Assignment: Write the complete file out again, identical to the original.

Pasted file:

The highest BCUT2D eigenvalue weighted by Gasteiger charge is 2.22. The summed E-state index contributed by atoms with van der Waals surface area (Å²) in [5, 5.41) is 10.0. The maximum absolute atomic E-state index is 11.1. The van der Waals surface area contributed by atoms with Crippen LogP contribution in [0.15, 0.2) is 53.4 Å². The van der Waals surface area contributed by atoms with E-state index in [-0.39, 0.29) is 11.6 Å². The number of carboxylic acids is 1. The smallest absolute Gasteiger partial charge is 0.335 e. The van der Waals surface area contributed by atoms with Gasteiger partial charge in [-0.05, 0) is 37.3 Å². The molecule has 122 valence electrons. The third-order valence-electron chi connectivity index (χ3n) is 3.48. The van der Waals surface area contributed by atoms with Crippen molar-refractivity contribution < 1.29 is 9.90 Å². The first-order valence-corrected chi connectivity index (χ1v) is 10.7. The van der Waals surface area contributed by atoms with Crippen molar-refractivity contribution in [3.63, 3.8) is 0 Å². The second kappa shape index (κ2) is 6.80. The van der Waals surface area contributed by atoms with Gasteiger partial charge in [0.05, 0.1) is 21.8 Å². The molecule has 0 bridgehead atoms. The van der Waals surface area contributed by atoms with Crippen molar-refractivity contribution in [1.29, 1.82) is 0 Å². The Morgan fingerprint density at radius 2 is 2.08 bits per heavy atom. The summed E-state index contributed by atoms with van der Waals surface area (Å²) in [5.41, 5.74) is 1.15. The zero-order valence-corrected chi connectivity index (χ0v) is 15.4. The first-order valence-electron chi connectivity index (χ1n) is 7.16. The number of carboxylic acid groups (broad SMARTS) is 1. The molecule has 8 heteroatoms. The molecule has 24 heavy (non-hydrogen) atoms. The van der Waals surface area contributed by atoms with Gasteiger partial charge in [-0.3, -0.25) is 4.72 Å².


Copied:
The highest BCUT2D eigenvalue weighted by Gasteiger charge is 2.22. The summed E-state index contributed by atoms with van der Waals surface area (Å²) in [5, 5.41) is 10.0. The maximum absolute atomic E-state index is 11.1. The van der Waals surface area contributed by atoms with Crippen LogP contribution in [0.15, 0.2) is 53.4 Å². The van der Waals surface area contributed by atoms with E-state index in [-0.39, 0.29) is 11.6 Å². The number of carboxylic acids is 1. The smallest absolute Gasteiger partial charge is 0.335 e. The van der Waals surface area contributed by atoms with Gasteiger partial charge in [-0.05, 0) is 37.3 Å². The molecule has 122 valence electrons. The third-order valence-electron chi connectivity index (χ3n) is 3.48. The van der Waals surface area contributed by atoms with Crippen molar-refractivity contribution < 1.29 is 9.90 Å². The first-order valence-corrected chi connectivity index (χ1v) is 10.7. The van der Waals surface area contributed by atoms with Crippen molar-refractivity contribution in [3.63, 3.8) is 0 Å². The second kappa shape index (κ2) is 6.80. The van der Waals surface area contributed by atoms with Gasteiger partial charge in [0.05, 0.1) is 21.8 Å². The molecule has 0 bridgehead atoms. The van der Waals surface area contributed by atoms with Crippen molar-refractivity contribution in [1.29, 1.82) is 0 Å². The Morgan fingerprint density at radius 2 is 2.08 bits per heavy atom. The summed E-state index contributed by atoms with van der Waals surface area (Å²) in [5.41, 5.74) is 1.15. The zero-order valence-corrected chi connectivity index (χ0v) is 15.4. The first-order valence-electron chi connectivity index (χ1n) is 7.16. The number of carboxylic acid groups (broad SMARTS) is 1. The molecule has 8 heteroatoms. The molecule has 24 heavy (non-hydrogen) atoms. The van der Waals surface area contributed by atoms with Gasteiger partial charge in [-0.3, -0.25) is 4.72 Å².